• Firm level specialists alone are not associated with a higher likelihood of issuing a modified audit opinion. Instead, firm level specialists along with signing auditor specialists create effects above and beyond those observed with auditor specialists alone.
    • Clients of lead signing auditor specialists have smaller accruals and are more likely to receive a modified audit opinion relative to those of non-specialists  whether the auditor specialists works alone or with a concurring auditor specialist.
    • Concurring auditor specialists alone are not associated with higher audit quality.
    • Industry expertise is not homogeneous across individual auditors within the same audit firm in Taiwan.
       
    Category:
    Audit Quality & Quality Control
    Sub-category:
    Attempts to Measure Audit Quality, Engagement Quality Review – Processes & Effectiveness, Industry Experience, Proxies for Audit Quality, Supervision & Review – Effectiveness
  • Jennifer M Mueller-Phillips
    Audit Quality and the Trade-Off between Accretive Stock...
    research summary posted June 21, 2013 by Jennifer M Mueller-Phillips, tagged 11.0 Audit Quality and Quality Control, 11.08 Proxies for Audit Quality, 14.0 Corporate Matters, 14.01 Earnings Management, 14.05 Earnings Targets and Management Behavior 
    Title:
    Audit Quality and the Trade-Off between Accretive Stock Repurchases and Accrual-Based Earnings Management
    Practical Implications:

    This study provides evidence that is important to corporate governance decisions. The results suggest that hiring a high quality auditor to constrain accruals earnings management may result in management’s use of real earnings management as a substitute. Real earnings management involves potentially costly deviations from “business as usual.” Consequently, it may be important to consider other corporate governance measures aimed at constraining real earnings management concurrently with the decision to hire a high quality auditor. 

    Citation:

    Burnett, B., B. Cripe, G. Martin, and B. McAllister. 2012. Audit Quality and the Trade-Off between Accretive Stock Repurchases and Accrual-Based Earnings Management. The Accounting Review 87 (6): 1861-1884.

    Keywords:
    Real earnings management; stock repurchases; audit quality; audit industry specialization
    Purpose of the Study:

    When managers decide to manipulate earnings they must make a choice about how they will achieve their goal. The two broad methods for manipulating earnings are the manipulation of accounting choices and estimates (i.e. accrual earnings management) and the manipulation of real business practices (i.e. real earnings management). The authors of this study argue that either method could be considered questionable because the intent of earnings management is to mislead investors or influence accounting-based contractual arrangements. The choice between the two methods is of interest because governance activities that are taken to constrain one type of earnings management behavior may result in another.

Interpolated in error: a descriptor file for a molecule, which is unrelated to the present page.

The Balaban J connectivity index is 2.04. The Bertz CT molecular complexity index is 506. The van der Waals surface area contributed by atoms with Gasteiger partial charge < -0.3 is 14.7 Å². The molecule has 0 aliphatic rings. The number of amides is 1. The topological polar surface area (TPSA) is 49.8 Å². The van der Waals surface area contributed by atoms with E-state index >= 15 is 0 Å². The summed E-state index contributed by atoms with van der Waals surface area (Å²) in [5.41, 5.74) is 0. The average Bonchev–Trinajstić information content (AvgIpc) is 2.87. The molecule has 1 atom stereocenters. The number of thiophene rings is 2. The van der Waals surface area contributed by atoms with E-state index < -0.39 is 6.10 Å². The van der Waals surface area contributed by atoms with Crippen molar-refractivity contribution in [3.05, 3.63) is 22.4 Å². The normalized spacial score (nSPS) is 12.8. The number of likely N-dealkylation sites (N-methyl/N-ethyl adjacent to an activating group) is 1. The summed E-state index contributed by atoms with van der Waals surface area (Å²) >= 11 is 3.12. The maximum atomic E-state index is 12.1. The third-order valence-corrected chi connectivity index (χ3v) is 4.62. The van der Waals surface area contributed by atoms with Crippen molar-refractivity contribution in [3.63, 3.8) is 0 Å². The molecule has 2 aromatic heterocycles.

This study investigates whether audit quality affects management’s choice between accrual earnings management and accretive stock repurchases when firms manage earnings per share (EPS) to meet or beat analysts’ forecasts. The use of accretive stock repurchases to manage EPS is a type of real earnings management that involves the firm repurchasing shares in order to boost EPS figures. The authors believe that, because this form of real earnings management can be done quickly and with little disclosure, it is a good comparison to accrual management in this scenario. The authors make and test the following hypotheses (stated in null form):

    H1: High audit quality is unrelated to the use of accretive stock repurchases to meet or beat consensus analysts’ forecasts.

    H2: High audit quality is unrelated to the trade-off between the use of accretive stock repurchases and accrual-based earnings management to meet or beat consensus analysts’ forecasts.

    Design/Method/ Approach:

    The authors use data on publicly-traded companies that meet or beat analysts’ earnings forecasts but would have missed these forecasts if they had not managed their earnings. Using this subset of firms, the authors compare companies that hired an industry specialist auditor to those that had a non-specialist auditor. The sample period includes data from years 1989-2009.

    Findings: